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Paltry wage growth weighs on the pound

Updated -  May 14, 2014 4:50:00 AM By Kathleen Brooks



The market is getting used to better than expected economic news out of the UK, which may be one reason why the pound sold off even though the UK’s unemployment rate for March fell to its lowest level since early 2009.

The good news

This morning’s labour market data showed a 25.1k fall in the number of people claiming jobless benefits, a 0.1% drop in the unemployment rate, a 283k increase in the number of people in employment between January to March, and an extra 722k people in employment in the last 12 months, which is the fastest rate since records began. There was even good news in the bad news: the number of unemployed has fallen by 309k in the last 12 months.

Wages: the weakest link

The most disappointing part of the report was wages; average weekly wage growth was 1.7%, disappointing expectations of 2.1%. If you exclude bonuses, wages actually slipped in March to 1.3% from 1.4% in February.  Although headline wage growth is still above CPI (1.6%), the fact that wages made no headway in March suggests that the recent increase was a flash in the pan, and not the sign of a sustained trend.

This slip in wage growth is significant as we wait for the BOE’s Inflation Report later today. The Bank has said that it will look at a broad range of measures of job growth, including wage levels, thus the fall in wages excluding bonuses, could negate some of the good news on the job creation front.

What it means for Carney:

Although economic growth and job creation are strong, the Bank of England may choose to focus instead on the weak wage growth, as the Bank’s only mandate is to maintain a 2% inflation target. With price growth a mere 1.6%, and wage growth disappointingly weak, the BOE may argue that it has to keep rates low for a prolonged period to ward off deflation fears. Depending on how the BOE reacts in its inflation report today, this could have big implications for the pound and UK rate expectations.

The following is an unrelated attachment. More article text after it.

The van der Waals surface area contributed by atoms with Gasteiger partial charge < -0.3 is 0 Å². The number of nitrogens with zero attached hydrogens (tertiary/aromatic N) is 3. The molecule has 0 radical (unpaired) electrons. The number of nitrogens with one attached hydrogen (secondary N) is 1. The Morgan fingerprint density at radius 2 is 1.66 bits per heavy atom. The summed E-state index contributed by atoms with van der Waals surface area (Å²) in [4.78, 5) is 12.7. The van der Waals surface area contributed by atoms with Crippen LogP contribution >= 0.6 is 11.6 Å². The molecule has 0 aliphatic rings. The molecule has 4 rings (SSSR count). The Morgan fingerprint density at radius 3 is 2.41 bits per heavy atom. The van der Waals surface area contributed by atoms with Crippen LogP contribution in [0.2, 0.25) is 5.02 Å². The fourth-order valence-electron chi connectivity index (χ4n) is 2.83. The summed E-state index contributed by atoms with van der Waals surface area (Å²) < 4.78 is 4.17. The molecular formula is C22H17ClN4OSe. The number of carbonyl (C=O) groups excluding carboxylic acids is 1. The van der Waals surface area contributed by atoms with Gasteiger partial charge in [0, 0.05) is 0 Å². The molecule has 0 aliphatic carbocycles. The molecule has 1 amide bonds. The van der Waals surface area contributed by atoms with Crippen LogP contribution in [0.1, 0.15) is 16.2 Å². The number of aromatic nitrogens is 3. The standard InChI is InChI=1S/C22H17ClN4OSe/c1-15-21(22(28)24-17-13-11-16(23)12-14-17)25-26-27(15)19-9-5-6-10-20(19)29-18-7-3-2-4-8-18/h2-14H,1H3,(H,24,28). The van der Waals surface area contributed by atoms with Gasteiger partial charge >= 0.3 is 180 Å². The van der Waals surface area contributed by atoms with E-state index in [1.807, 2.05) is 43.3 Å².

The outlook for the pound:

The pound fell on the back of the labour market report, and GBPUSD has made fresh lows of the day, it is now trading at its lowest level since 29th April. It is testing 1.6820 support right now, which has been resistance in the past. We need to hold this level on a closing basis to maintain a bullish bias in the short term. A daily close below here opens the way to further downside including the 50-day sma at 1.6724.

Disclaimer: The information and opinions in this report are for general information use only and are not intended as an offer or solicitation with respect to the purchase or sale of any currency or CFD contract. All opinions and information contained in this report are subject to change without notice. This report has been prepared without regard to the specific investment objectives, financial situation and needs of any particular recipient. Any references to historical price movements or levels is informational based on our analysis and we do not represent or warranty that any such movements or levels are likely to reoccur in the future. While the information contained herein was obtained from sources believed to be reliable, author does not guarantee its accuracy or completeness, nor does author assume any liability for any direct, indirect or consequential loss that may result from the reliance by any person upon any such information or opinions.

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